As noted in our earlier blog posts, FCC Chairman Julius Genachowski seems to be of two minds when it comes to spectrum policy. On one hand, he has taken great pains throughout his tenure to warn about the crucial issue of spectrum exhaust for commercial spectrum. As also noted in our earlier blog posts, the FCC under Chairman Genachowski has at the same time expressed grave concerns about the concentrated nature of the U.S. wireless market in its CMRS Reports and, as such, has condemned large transactions such as AT&T/T-Mobile and imposed a de facto spectrum cap when it approved the creation of the company known as LightSquared. In a similar vein, the Chairman and his allies are now loudly complaining about legislative language in a House bill that would constrain his agency’s ability to impose market participation restrictions in any voluntary incentive auction.
So, let’s get this straight—the two pillars of FCC current spectrum policy are as follows: According to “Pillar Number One”, the FCC says we have a spectrum constraint problem that could mean higher prices. Yet, according to “Pillar Number Two”, the agency says we have an industry concentration problem that could mean higher prices and, therefore, we should preclude the largest carriers from acquiring more spectrum. Importantly, these “could means” are contemporaneous. What is lacking from the FCC (and the policy debate generally) is any effort to integrate these two key issues—spectrum exhaust and industry structure. As I previewed in a post last week, we did the analysis the agency should have conducted. Yesterday, we released our formal results in a paper entitled Wireless Competition Under Spectrum Exhaust, and our findings are significant.
For those of you who may not have the time and/or inclination to read the full twenty-one page paper complete with formulas and footnotes, the purpose of this particular blog post is to provide an overview of the paper that may prepare you for the more thorough analysis.
Economic models are all about the assumptions, and we make two key assumptions in our new paper.
First, we assume that price falls as the number of competitors increases (e.g., the Hirschman Herfindahl Index or “HHI” falls). More formally, we assume Cournot Competition in Quantities. This view of competition is the same as that adopted by the FCC and the Department of Justice (“DOJ”), so we thought it was sensible to embrace it. (But, it is an assumption, and may not reflect actual economic outcomes.)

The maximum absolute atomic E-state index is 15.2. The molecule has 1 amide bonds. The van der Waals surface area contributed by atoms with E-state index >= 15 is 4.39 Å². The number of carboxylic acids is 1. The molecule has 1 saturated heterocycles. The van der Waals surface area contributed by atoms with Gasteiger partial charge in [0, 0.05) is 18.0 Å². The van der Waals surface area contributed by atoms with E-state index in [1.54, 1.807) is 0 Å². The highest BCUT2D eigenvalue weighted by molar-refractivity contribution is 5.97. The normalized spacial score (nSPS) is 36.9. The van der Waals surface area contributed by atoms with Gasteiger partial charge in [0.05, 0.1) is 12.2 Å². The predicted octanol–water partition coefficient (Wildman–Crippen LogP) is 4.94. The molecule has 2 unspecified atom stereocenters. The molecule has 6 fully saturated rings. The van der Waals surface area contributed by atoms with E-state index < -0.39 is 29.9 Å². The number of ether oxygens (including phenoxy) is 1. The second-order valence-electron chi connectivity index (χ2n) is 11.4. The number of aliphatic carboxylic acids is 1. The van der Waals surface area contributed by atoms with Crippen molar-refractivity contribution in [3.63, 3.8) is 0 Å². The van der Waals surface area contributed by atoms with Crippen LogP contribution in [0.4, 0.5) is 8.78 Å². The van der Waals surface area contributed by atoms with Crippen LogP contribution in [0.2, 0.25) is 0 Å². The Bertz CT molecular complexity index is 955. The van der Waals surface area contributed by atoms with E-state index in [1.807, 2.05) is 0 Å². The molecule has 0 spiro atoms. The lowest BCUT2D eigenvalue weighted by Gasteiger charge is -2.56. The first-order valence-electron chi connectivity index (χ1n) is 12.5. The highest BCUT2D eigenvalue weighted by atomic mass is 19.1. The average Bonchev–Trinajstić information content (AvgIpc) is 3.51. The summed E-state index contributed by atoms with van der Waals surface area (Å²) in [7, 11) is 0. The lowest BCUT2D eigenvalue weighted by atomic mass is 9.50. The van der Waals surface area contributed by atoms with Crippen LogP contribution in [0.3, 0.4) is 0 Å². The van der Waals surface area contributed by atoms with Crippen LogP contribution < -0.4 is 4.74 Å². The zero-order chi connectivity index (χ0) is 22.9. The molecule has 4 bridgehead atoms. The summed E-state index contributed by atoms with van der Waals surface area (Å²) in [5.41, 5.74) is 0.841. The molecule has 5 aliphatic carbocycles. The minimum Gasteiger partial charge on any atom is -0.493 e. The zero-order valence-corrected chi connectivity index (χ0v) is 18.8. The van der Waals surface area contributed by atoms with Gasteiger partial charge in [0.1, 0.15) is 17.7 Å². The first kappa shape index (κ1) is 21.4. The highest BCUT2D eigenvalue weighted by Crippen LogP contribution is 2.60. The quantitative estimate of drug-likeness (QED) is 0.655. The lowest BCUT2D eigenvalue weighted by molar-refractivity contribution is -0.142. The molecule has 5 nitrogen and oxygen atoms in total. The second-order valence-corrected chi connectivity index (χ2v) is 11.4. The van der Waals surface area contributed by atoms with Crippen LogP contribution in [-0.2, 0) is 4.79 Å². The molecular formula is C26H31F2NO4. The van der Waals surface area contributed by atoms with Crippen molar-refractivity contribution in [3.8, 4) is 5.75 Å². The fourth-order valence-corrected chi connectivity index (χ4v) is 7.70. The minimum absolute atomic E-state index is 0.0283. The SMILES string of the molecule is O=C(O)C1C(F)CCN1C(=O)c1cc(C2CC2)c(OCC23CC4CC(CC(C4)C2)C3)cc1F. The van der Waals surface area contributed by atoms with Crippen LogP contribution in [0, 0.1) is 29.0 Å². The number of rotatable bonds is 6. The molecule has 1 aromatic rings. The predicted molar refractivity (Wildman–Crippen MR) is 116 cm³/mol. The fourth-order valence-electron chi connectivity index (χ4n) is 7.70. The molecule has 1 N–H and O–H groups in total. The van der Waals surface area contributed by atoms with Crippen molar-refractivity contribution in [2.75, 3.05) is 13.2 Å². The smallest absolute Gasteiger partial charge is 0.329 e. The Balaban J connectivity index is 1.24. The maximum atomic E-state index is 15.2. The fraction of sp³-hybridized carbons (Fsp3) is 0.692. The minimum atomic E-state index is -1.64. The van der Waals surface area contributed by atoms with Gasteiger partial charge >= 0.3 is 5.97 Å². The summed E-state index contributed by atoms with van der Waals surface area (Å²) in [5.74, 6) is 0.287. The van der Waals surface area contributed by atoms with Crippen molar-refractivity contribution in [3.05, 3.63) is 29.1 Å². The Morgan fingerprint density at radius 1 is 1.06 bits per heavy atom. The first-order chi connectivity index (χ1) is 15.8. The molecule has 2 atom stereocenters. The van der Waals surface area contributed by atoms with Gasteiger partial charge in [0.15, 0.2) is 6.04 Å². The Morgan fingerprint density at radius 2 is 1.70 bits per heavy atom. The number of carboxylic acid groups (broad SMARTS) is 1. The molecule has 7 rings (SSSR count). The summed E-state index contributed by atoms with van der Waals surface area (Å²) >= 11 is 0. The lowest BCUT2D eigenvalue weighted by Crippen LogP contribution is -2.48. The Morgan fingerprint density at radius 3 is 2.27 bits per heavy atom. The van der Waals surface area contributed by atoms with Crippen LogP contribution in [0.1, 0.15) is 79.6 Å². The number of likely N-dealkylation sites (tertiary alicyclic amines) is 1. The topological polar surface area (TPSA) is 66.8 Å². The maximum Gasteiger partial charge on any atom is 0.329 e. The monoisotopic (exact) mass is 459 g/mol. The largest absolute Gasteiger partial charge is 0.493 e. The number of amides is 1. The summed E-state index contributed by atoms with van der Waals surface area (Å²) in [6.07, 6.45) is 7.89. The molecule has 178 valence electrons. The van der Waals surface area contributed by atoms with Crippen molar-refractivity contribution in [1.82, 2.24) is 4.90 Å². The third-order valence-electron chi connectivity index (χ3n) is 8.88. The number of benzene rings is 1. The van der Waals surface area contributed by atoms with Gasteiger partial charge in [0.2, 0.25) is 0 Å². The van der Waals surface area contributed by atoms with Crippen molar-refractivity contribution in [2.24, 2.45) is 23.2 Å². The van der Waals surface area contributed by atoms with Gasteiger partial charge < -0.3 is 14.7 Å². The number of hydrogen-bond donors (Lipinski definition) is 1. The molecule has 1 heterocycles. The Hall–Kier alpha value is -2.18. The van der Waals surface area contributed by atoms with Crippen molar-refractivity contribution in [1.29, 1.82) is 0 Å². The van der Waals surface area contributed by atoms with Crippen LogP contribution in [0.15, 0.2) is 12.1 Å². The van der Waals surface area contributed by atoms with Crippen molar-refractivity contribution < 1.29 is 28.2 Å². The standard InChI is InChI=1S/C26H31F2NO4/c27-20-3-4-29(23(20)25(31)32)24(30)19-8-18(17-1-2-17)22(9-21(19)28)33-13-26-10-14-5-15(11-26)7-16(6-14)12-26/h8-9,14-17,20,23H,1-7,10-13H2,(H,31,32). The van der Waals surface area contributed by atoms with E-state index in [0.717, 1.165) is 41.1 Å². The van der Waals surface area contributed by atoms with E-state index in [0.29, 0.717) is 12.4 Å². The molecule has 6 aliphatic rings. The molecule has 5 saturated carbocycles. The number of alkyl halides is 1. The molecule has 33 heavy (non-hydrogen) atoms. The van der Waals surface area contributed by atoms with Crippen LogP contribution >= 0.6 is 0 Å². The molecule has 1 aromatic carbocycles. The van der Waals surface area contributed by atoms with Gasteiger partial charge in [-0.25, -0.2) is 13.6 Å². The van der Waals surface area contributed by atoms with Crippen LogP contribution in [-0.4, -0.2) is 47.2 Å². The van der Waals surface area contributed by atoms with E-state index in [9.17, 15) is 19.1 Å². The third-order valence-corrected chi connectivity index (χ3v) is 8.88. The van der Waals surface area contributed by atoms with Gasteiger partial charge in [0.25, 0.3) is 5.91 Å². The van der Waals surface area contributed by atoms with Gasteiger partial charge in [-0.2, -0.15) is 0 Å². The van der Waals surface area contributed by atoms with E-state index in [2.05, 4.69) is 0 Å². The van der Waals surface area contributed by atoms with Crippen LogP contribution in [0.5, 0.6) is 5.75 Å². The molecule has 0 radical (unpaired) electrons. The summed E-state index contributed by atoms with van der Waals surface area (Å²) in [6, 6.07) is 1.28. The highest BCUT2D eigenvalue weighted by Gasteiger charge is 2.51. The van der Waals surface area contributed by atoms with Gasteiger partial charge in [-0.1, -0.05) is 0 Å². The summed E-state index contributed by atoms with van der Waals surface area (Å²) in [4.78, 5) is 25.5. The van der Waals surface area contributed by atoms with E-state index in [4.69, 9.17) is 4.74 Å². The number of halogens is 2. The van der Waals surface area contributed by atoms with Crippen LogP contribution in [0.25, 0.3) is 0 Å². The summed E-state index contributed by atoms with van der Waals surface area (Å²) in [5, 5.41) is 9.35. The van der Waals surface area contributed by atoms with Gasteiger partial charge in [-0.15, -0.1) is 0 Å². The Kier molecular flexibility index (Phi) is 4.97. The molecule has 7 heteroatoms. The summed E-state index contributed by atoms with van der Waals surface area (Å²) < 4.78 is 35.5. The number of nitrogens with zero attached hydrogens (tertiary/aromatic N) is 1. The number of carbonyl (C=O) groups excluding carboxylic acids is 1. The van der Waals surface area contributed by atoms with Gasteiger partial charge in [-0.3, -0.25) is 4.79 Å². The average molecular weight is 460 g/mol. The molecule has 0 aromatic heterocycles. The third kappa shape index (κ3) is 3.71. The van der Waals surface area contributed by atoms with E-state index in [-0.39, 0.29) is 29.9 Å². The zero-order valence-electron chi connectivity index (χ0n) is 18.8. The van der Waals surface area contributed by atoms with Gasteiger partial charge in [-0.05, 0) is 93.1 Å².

Second, we assume that the amount of capacity from spectrum is not linearly related to the amount of spectrum a firm has. That is, if we double the amount of spectrum, then the capacity provided to a firm from that additional spectrum more than doubles. This assumption should not be controversial since it is based on the basic technical laws governing communications networks. How strong this effect may be is an interesting question, but this issue need not be resolved for the theoretical analysis we present. In fact, if we assume the effect is very small, the theoretical results remain intact. Practically, this assumption implies the following. Say you have 100 MHz of spectrum and you divide it among 4 firms so that each gets 25 MHz. Say this generates 100 units of capacity. If instead you divided 100 MHz among two firms, so that each gets 50 MHz, then the amount of total capacity would be something like 150. Or, if you increased total spectrum to 200 MHz, so that each firms gets 50 MHz, then total capacity would be 300 (not just 200).
Now we are prepared to see what happens when we integrate spectrum exhaust into a standard model of competition. However, let’s start with the simple case where there is no spectrum constraint so that we have some type of benchmark for comparison purposes. Without a spectrum constraint, we have a simple Cournot model of competition – price falls as the number of firms increases (or the HHI falls). In the figure below, the equilibrium price (P*) falls as n (the number of firms) increases (along segment XYZ).